In the last couple of years, forensic scientists have developed new ways to identify the perpetrators of crimes or their victims that would have seemed like science fiction only a couple of decades ago. Let’s just say you may never feel comfortable talking in front of a potato chip bag again—especially if you’re a criminal.
In a forensic investigation, it’s critical to correctly estimate the time of death, also known as the postmortem interval (PMI). Determining the PMI can be helpful to detectives investigating murders and suicides as well as accidental or unattended deaths from natural causes. In cases where death occurred at least 72 hours earlier, specimens of blowfly maggots are collected from the corpse and examined under a compound microscope.
In many parts of the world, the non-biting blowfly, Chrysomya megacephala, commonly breeds in dead bodies. Within minutes of death, blowflies are attracted by the smell of a corpse and lay their eggs on the dead body. The eggs develop into larvae, which feed on the corpse until they reach maturity. By examining the most mature blowfly larvae found on the body and the succession pattern of these insects, forensic investigators can estimate the PMI. The existence of certain toxins in a dead body can also be detected in blowfly samples. In addition, the presence of toxins and gunshot residue can affect the rate of development of blowflies. These factors can provide investigators with critical evidence in shooting and intoxication cases.
Forensic investigators examine lipstick traces from a crime scene to place a particular person at that location or to determine if two people (such as a suspect and victim) had physical contact. But until recently, the methods used to analyze lipstick traces were either destructive or dependent on human opinion.
Now, University of Kent researchers have come up with a better way to identify someone’s brand of lipstick without contaminating the lipstick by removing it from an evidence bag. This newer technique is called “Raman spectroscopy.” It can quickly analyze microscopic lipstick samples through transparent layers like evidence bags. So investigators can examine lipstick marks on cigarette butts, glasses, or tissues from a crime scene without destroying the evidence.
Raman spectroscopy uses a microscope to collect the light that’s scattered by the lipstick. A small portion of that light is scattered at wavelengths different from the light’s original wavelength, because vibrational energy in the lipstick’s molecules has changed. Using Raman spectroscopy, each type or brand of lipstick yields its own vibrational fingerprint. The lipstick sample from a crime scene can then be identified by comparing it to the known spectra of lipsticks.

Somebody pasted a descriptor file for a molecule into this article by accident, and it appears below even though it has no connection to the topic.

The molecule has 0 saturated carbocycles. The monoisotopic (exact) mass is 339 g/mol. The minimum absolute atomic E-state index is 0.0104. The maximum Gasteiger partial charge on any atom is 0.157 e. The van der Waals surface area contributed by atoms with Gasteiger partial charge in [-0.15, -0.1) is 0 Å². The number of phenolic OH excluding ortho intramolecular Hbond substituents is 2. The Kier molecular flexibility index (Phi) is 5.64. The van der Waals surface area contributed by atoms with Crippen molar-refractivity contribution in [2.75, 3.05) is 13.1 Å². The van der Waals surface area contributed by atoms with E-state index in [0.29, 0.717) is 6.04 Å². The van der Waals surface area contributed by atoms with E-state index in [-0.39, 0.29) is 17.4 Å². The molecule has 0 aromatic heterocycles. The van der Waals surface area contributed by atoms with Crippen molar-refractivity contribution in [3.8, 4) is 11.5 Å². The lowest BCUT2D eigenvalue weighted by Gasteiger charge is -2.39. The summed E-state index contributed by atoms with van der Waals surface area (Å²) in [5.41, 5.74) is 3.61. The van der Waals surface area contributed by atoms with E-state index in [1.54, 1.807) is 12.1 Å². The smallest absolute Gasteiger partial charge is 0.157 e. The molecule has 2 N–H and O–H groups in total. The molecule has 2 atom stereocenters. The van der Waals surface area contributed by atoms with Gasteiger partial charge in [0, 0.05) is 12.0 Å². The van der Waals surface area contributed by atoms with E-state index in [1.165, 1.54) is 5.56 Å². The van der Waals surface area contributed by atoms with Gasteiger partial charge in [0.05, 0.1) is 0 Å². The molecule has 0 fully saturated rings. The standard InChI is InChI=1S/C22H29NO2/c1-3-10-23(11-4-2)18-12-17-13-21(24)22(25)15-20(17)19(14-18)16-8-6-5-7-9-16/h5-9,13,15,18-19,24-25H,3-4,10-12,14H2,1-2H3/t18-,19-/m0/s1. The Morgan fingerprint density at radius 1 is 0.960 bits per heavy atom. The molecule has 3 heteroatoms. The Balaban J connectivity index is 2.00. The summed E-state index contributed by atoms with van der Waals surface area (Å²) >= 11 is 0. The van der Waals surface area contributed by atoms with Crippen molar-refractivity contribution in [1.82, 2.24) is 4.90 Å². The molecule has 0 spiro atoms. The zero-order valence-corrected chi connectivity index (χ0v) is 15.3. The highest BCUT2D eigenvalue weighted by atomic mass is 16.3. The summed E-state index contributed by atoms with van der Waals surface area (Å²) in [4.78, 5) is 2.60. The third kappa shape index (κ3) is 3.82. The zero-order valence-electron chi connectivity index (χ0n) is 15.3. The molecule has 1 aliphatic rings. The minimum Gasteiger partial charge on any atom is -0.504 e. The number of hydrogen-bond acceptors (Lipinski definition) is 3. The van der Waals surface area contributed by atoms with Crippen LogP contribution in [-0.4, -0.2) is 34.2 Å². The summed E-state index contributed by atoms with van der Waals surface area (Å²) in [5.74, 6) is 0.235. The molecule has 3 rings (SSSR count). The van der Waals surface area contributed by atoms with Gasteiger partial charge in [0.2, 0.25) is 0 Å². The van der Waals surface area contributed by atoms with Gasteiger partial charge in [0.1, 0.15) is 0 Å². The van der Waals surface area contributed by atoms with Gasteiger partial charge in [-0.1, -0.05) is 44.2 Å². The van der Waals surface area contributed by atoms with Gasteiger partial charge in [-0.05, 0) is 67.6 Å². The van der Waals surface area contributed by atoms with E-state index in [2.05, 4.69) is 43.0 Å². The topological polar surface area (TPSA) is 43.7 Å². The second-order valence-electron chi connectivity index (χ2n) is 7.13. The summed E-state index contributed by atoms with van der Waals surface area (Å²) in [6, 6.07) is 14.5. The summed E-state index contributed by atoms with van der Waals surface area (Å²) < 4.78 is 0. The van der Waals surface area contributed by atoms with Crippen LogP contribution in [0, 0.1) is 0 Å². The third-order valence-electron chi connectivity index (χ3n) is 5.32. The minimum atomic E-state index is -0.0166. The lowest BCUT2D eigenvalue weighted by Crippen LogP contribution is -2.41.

8Lumicyano Fingerprint Detection
Fingerprints are important evidence when investigating crimes. But traditional methods of detecting fingerprints have problems. For example, “Super Glue” (a special spray that reacts with a fingerprint to leave a white deposit) doesn’t work well if the fingerprint is light or on a light-colored surface. Even if investigators take the second step of using a fluorescent colorant to dye the print, it can take as long as two days to work and may destroy any DNA present in the fingerprint. In addition, these types of colorants are toxic, carcinogenic, and usually too expensive to be used by local police.
That’s where a newer product, Lumicyano, comes to the rescue. It highlights fingerprints directly, more quickly, and less expensively than the two methods just described. It doesn’t destroy DNA, either. Lumicyano combines the traditional cyanoacrylate of Super Glue with a molecule of the tetrazine family (currently the smallest known fluorescent colorants). By spraying Lumicyano on a fingerprint in a process called fuming, the print becomes visible and can be photographed under a UV lamp or any other type of forensic lighting. The FBI, Scotland Yard, the French Police and Gendarmerie, and many other police forces worldwide have already successfully used this newer method of fingerprint detection.
According to a study published in Science, we populate our homes with our own bacteria. When we move, our bacteria move with us. This study was done for health reasons, but one of the researchers believes that home microbiome studies could be useful to forensic investigators, too. For six weeks, the Home Microbiome Project collected microbial samples from seven families (including their pets). Once a day, each human participant swabbed his or her nose, hands, and feet. The countertops, doorknobs, floors, and light switches in each house were also swabbed. Afterward, researchers from the US Department of Energy’s Argonne National Laboratory and the University of Chicago conducted DNA analysis to identify the microbes from each sample.